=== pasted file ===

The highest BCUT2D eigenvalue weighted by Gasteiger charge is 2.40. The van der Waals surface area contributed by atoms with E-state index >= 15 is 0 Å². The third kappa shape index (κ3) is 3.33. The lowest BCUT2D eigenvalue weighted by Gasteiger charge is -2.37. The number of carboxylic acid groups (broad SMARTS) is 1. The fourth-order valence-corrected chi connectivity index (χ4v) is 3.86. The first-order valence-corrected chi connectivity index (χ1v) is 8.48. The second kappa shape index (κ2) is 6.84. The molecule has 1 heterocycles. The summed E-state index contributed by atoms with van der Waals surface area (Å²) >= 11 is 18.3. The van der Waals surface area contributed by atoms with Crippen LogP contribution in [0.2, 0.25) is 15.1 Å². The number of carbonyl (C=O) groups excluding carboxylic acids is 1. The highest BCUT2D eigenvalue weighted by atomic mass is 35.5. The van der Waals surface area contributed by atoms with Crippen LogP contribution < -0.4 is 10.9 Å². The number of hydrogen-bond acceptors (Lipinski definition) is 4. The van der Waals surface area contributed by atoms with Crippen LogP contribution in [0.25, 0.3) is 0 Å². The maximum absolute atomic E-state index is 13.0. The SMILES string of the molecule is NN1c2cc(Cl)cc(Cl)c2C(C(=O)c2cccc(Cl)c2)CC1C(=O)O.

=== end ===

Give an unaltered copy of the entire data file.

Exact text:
The highest BCUT2D eigenvalue weighted by Gasteiger charge is 2.40. The van der Waals surface area contributed by atoms with E-state index >= 15 is 0 Å². The third kappa shape index (κ3) is 3.33. The lowest BCUT2D eigenvalue weighted by Gasteiger charge is -2.37. The number of carboxylic acid groups (broad SMARTS) is 1. The fourth-order valence-corrected chi connectivity index (χ4v) is 3.86. The first-order valence-corrected chi connectivity index (χ1v) is 8.48. The second kappa shape index (κ2) is 6.84. The molecule has 1 heterocycles. The summed E-state index contributed by atoms with van der Waals surface area (Å²) >= 11 is 18.3. The van der Waals surface area contributed by atoms with Crippen LogP contribution in [0.2, 0.25) is 15.1 Å². The number of carbonyl (C=O) groups excluding carboxylic acids is 1. The highest BCUT2D eigenvalue weighted by atomic mass is 35.5. The van der Waals surface area contributed by atoms with Crippen LogP contribution < -0.4 is 10.9 Å². The number of hydrogen-bond acceptors (Lipinski definition) is 4. The van der Waals surface area contributed by atoms with Crippen LogP contribution in [0.25, 0.3) is 0 Å². The maximum absolute atomic E-state index is 13.0. The SMILES string of the molecule is NN1c2cc(Cl)cc(Cl)c2C(C(=O)c2cccc(Cl)c2)CC1C(=O)O.